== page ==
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Occupational Therapy Helps Improve Quality of Life in Young Adults with Diabetes

Occupational Therapy May Aid Quality of Life for Younger Diabetics

Occupational therapy may significantly improve the health and quality of life of diabetic young people, according to a new study led by researchers at the University of Southern California (USC).

The researchers hypothesize that occupational therapy is able to help diabetes patients improve their quality of life through its central focus of building healthier habits and routines.

For the study, both English- and Spanish-speaking young adults (aged 18-30) with type I or II diabetes participated in the Resilient, Empowered, Active Living (REAL) with Diabetes program, an occupational therapy intervention focusing on the lifestyle-related activities, habits and goals of young adults who are managing their diabetes.

The intervention is specifically designed to address the needs of young adults from low socioeconomic status or racial/ethnic minority backgrounds. All of the participants in the study were of low-socioeconomic status living in Los Angeles County.

The findings show that those who completed the program significantly improved their average blood glucose levels, diabetes-related quality of life and habits for checking blood glucose.

The findings of the randomized controlled trial are published in the journal Diabetes Care. The study is the first occupational therapy clinical trial to appear in any diabetes-focused literature or journal.

Principal Investigator and REAL intervention developer Dr. Elizabeth Pyatak, an assistant professor at the USC Mrs. T.H. Chan Division of Occupational Science and Occupational Therapy, and her colleagues aimed to rigorously test the effectiveness of the REAL Diabetes program.

The intervention has real-world implications as young adulthood poses distinct challenges related to health care access and the successful management of chronic diseases. These challenges are made even worse by limited finances, greater stress and more barriers to quality care, all of which are more common among individuals with low-socioeconomic status or from underrepresented minority backgrounds.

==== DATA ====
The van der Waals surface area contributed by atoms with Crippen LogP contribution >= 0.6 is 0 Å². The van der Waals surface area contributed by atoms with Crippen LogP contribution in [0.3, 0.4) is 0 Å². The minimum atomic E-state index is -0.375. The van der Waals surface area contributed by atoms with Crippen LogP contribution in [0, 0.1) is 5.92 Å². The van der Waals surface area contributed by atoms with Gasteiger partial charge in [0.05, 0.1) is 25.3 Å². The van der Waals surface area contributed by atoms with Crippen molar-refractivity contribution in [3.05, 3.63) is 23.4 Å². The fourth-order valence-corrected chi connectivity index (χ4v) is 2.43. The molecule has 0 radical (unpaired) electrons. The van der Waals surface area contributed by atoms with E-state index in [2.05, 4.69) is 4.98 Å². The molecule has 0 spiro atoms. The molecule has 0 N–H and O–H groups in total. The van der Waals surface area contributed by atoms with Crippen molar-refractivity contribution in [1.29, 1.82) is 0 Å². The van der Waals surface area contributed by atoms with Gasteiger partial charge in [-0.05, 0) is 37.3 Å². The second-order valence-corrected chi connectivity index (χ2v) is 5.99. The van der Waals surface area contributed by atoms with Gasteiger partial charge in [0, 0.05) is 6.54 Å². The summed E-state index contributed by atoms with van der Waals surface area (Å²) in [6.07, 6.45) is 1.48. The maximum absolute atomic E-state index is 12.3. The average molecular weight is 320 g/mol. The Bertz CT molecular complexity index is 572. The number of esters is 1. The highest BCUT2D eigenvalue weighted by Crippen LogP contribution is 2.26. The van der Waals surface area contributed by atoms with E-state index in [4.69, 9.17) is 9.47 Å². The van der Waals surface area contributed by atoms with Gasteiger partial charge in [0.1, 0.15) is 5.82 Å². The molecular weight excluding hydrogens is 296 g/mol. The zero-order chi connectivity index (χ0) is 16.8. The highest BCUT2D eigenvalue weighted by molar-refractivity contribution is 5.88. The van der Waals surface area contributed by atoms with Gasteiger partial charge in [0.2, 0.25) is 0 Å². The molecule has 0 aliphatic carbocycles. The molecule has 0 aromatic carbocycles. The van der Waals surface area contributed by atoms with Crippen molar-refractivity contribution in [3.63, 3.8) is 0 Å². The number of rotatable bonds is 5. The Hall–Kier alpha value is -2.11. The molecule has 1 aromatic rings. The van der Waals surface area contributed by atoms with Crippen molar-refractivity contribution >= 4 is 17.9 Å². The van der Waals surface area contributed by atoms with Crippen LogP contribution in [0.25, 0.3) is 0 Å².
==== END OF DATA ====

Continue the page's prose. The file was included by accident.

The manual for REAL Diabetes guides the occupational therapist and participants through seven modules that include suggested goals, activities supporting those goals and relevant educational materials and resources. The module topics are: assessment and goal-setting; living with diabetes; access and advocacy; activity and health; social support; emotions and well-being; and long-term health.

During the study, the young adults were randomly assigned to one of two groups: 41 participants were assigned to receive the REAL Diabetes intervention with a licensed occupational therapist for a minimum of 10 hours over the course of six months, while 40 participants were assigned to a control group that consisted of an initial home visit at which they received a packet of educational materials, and 11 follow-up telephone conversations guided by a script.

Participants who finished the REAL Diabetes program showed significant improvements in their hemoglobin A1c levels, improvements in their diabetes-related quality of life, and increases in the strength of their habits for self-monitoring blood glucose.

Although the study was not large enough to statistically determine the underlying mechanisms which make the intervention effective, the researchers hypothesize that by building healthier habits and routines  — a central focus of occupational therapy in chronic disease management  — participants can improve and sustain their health and quality of life.

“Occupational therapists are the experts of choice when it comes to the intersection of everyday activities, lifestyle and better management of chronic diseases,” said Pyatak, who is both a researcher and occupational therapist.

“The REAL Diabetes study validates our distinct contributions on every diabetes care team and shows the real differences that occupational therapy can make in the lives of the 30 million Americans who have diabetes.”

Source: University of Southern California

Occupational Therapy May Aid Quality of Life for Younger Diabetics

Traci Pedersen

Traci Pedersen is a professional writer with over a decade of experience. Her work consists of writing for both print and online publishers in a variety of genres including science chapter books, college and career articles, and elementary school curriculum.

APA Reference
Pedersen, T. (2018). Occupational Therapy May Aid Quality of Life for Younger Diabetics. Psych Central. Retrieved on December 3, 2020, from
Scientifically Reviewed
Last updated: 8 Aug 2018 (Originally: 21 Jan 2018)
Last reviewed: By a member of our scientific advisory board on 8 Aug 2018
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